Maximizing Predictability: Just 3 places to look, but many  stochastic  combinations are possible (and don't forget about  time horizon !).

Maximizing Predictability: Just 3 places to look, but many stochastic combinations are possible (and don't forget about time horizon!).

A useful perspective on maximizing predictability in financial markets is depicted above. The perspective is attributed to Andrew Lo, but the picture is adapted from an illustration found in David Leinweber’s Nerds on Wall Street. When viewed from a high level, there are only three key decisions to make in any financial market prediction:

  1. What to predict: One can choose to predict returns to an asset class, e.g., a broad market or an industry group, an exchange rate, interest rates, or returns to individual securities of many types. One can also choose to predict spreads (i.e., return differences) between individual securities or groups of securities. Predictions of volatility are useful for options-based strategies.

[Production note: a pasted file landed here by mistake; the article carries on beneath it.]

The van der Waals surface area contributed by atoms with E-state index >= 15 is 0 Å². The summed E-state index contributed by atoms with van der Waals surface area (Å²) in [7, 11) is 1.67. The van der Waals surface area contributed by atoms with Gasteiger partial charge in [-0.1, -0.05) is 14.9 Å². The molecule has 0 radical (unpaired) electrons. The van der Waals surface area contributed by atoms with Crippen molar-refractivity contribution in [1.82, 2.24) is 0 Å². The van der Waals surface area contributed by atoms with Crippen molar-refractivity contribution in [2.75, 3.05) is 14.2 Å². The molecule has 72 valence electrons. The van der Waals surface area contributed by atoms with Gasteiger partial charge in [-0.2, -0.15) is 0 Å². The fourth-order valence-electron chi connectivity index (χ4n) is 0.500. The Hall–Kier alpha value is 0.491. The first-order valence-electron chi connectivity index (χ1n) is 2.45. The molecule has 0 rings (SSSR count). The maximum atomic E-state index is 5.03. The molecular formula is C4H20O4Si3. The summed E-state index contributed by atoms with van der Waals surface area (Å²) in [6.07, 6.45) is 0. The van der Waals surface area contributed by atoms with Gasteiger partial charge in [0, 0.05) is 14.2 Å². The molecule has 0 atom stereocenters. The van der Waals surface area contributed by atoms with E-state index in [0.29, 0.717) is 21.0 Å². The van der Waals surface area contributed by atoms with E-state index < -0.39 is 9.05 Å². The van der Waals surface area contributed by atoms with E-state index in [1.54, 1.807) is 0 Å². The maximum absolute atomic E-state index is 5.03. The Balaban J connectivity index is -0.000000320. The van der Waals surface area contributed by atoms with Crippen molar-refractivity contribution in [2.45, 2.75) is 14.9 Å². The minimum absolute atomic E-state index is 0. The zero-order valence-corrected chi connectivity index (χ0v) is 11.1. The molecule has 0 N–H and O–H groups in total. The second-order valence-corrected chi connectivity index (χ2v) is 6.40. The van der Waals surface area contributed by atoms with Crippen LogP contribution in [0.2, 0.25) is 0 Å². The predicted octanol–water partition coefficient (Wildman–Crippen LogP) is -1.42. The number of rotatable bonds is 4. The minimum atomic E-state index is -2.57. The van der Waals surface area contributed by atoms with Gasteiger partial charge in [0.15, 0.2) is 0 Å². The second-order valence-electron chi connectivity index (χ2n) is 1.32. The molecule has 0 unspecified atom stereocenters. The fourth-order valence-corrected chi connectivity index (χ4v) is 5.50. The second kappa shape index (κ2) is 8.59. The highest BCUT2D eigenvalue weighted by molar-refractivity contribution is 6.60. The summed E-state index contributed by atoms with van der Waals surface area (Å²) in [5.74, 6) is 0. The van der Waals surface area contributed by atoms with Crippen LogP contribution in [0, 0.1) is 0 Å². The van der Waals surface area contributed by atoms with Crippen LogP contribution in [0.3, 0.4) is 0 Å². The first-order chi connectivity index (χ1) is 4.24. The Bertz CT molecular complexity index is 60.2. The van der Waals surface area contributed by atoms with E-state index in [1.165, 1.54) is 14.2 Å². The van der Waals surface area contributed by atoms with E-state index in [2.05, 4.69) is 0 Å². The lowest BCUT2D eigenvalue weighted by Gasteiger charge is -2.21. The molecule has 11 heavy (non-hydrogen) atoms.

2. How to predict: One can choose from a wide variety of statistical and mathematical methods of prediction. Many use simple windowed regression methods, which are popular. Some choose more advanced regression methods, such as moving or expanding windows, kernel estimation, auto-regressive integrated moving average (ARIMA) time series models, or even neural networks.
  3. What to predict with: This is the raw materials that feed into the prediction methods. Technical traders use only past prices to predict future prices; but this is quite rare in institutional trading. A wide selection of financial and economic data, e.g., commodity prices, foreign exchange rates, GDP announcements, analysts opinions, messages on bulletin boards or even measures of Twitter sentiments could find their respective predictive powers within the right context.